Since the release of his eponymous debut back in 2012, Jake Bugg is a name that you will have struggled to miss. Now on the rounds of venues around the world to showcase his third record, On My One, he’s once again ready to brag about what he can do.
There’s no huge, showy entrance as he lays down first four tracks acoustically on his one. He may be a “poor boy from Nottingham” but with arena shows and festival slots now under his belt, he has no issues in putting on a show. “Three years on the road, 400 shows,” he reminisces as his voice instinctively drops in ‘On My One’, making his fears of losing everything he’s achieved appear even realer. These fears soon vanish in ‘Two Fingers’ as the crowd raise their two fingers in solitude with the singer, making his whole journey seem worth it.
With much of his back catalogue being in familiar territory, most of the new material goes down as well as his hits, but the intertwining of old and new does work in his favour. The half-hearted attempt at rap in ‘Gimme The Love’ seems detached from any feeling, but is soon forgotten by the likes of ‘Trouble Town’ and ‘Taste It’ finally getting the crowd moving and uniting over a good, old singalong.
He’s not one for much chat with the crowd, with only a couple of thanks and cheers coming from his mouth between songs, but most don’t even require an introduction. ‘Messed Up Kids’ and ‘Kingpin’ go down as well as his less playful tracks such as ‘Simple As This’ and ‘Simple Pleasures’. If there’s not a chance for a dance, there’s always a chance for a serenade.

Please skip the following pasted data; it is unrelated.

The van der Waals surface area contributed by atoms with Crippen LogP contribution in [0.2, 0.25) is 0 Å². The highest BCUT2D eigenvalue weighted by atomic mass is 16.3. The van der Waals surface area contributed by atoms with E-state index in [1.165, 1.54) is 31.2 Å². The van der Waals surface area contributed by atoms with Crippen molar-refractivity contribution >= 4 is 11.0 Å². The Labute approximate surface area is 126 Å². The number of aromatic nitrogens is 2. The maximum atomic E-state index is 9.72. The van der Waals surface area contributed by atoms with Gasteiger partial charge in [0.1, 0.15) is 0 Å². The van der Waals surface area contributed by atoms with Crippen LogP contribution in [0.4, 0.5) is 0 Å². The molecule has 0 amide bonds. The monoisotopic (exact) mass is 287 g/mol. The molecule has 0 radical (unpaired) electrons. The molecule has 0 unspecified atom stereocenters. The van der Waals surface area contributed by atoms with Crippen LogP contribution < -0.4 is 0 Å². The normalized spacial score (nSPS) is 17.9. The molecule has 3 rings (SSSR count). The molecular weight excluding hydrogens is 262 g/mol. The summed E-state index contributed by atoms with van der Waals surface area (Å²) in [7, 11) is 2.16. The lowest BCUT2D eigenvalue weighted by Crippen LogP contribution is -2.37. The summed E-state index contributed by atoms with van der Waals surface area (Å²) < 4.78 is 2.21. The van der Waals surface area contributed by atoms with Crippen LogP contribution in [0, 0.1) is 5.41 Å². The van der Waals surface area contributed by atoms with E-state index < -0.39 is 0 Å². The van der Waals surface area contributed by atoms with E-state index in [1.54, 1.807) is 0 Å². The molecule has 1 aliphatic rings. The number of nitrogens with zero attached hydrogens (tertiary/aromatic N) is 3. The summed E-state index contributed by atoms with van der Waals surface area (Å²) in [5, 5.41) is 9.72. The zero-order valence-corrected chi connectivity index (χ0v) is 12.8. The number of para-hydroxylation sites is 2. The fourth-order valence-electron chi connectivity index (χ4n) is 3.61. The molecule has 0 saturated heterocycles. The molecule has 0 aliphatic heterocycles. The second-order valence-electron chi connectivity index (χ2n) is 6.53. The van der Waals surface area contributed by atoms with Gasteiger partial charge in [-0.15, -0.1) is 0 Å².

“We’d stay on longer, but we’re running out of songs,” he jokes with little laughter returned. He’s soon forgiven though as the spotlight focuses on him centre stage, leaving him fully exposed to the crowd’s wrath. But fear not, phone torches soon get pulled out and arms begin swaying, as if he’s got a room of shoulders to cry on. This doesn’t last for too long as the chants of “Yorkshire” and “you what! you what! Leeds!” return and prepare everyone for the finale.
With no encore, things seem a bit unfinished but ‘Lightning Bolt’ leaves everyone satisfied nonetheless. It’s what got Jake Bugg where he is today and he still acts as grateful. He may have big shoes to fill having been labelled as the East Midlands’ answer to Bob Dylan, but if tonight has anything to go by, he hasn’t got much left to prove. He needs to stop worrying about where’s come from and just worry about where he’s going.